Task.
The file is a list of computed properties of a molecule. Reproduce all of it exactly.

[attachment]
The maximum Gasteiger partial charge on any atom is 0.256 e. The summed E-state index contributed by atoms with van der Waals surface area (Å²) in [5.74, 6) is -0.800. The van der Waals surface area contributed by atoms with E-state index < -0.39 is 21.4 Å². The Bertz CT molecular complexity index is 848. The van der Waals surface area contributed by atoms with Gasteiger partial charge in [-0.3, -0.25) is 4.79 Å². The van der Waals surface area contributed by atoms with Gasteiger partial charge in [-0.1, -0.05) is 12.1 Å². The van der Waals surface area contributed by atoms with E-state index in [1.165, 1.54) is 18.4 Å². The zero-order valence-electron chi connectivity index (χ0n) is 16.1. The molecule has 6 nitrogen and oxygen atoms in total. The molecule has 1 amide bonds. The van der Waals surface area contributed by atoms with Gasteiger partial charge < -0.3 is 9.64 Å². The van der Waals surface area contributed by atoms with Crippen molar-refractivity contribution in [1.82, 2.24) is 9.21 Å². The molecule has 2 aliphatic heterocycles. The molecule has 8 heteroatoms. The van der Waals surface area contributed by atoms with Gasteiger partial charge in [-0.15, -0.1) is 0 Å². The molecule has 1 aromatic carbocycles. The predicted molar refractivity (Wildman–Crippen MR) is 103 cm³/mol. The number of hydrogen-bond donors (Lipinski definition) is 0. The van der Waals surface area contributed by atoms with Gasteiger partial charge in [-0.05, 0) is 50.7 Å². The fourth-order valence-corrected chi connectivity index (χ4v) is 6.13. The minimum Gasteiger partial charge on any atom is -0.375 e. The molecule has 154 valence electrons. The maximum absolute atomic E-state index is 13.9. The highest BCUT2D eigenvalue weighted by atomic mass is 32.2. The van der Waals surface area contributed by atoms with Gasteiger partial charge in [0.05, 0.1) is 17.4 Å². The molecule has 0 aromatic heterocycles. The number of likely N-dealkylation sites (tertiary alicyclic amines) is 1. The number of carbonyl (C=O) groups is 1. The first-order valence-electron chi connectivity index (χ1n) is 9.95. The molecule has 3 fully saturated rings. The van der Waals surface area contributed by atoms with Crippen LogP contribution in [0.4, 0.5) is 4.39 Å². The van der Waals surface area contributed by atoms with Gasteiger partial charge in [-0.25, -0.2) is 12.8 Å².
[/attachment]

The maximum Gasteiger partial charge on any atom is 0.256 e. The summed E-state index contributed by atoms with van der Waals surface area (Å²) in [5.74, 6) is -0.800. The van der Waals surface area contributed by atoms with E-state index < -0.39 is 21.4 Å². The Bertz CT molecular complexity index is 848. The van der Waals surface area contributed by atoms with Gasteiger partial charge in [-0.3, -0.25) is 4.79 Å². The van der Waals surface area contributed by atoms with Gasteiger partial charge in [-0.1, -0.05) is 12.1 Å². The van der Waals surface area contributed by atoms with E-state index in [1.165, 1.54) is 18.4 Å². The zero-order valence-electron chi connectivity index (χ0n) is 16.1. The molecule has 6 nitrogen and oxygen atoms in total. The molecule has 1 amide bonds. The van der Waals surface area contributed by atoms with Gasteiger partial charge < -0.3 is 9.64 Å². The van der Waals surface area contributed by atoms with Crippen molar-refractivity contribution in [1.82, 2.24) is 9.21 Å². The molecule has 2 aliphatic heterocycles. The molecule has 8 heteroatoms. The van der Waals surface area contributed by atoms with Gasteiger partial charge in [-0.15, -0.1) is 0 Å². The molecule has 1 aromatic carbocycles. The predicted molar refractivity (Wildman–Crippen MR) is 103 cm³/mol. The number of hydrogen-bond donors (Lipinski definition) is 0. The van der Waals surface area contributed by atoms with Gasteiger partial charge in [-0.05, 0) is 50.7 Å². The fourth-order valence-corrected chi connectivity index (χ4v) is 6.13. The minimum Gasteiger partial charge on any atom is -0.375 e. The molecule has 154 valence electrons. The maximum absolute atomic E-state index is 13.9. The highest BCUT2D eigenvalue weighted by atomic mass is 32.2. The van der Waals surface area contributed by atoms with Gasteiger partial charge in [0.05, 0.1) is 17.4 Å². The molecule has 0 aromatic heterocycles. The number of likely N-dealkylation sites (tertiary alicyclic amines) is 1. The number of carbonyl (C=O) groups is 1. The first-order valence-electron chi connectivity index (χ1n) is 9.95. The molecule has 3 fully saturated rings. The van der Waals surface area contributed by atoms with Crippen LogP contribution in [0.4, 0.5) is 4.39 Å². The van der Waals surface area contributed by atoms with Gasteiger partial charge in [-0.25, -0.2) is 12.8 Å².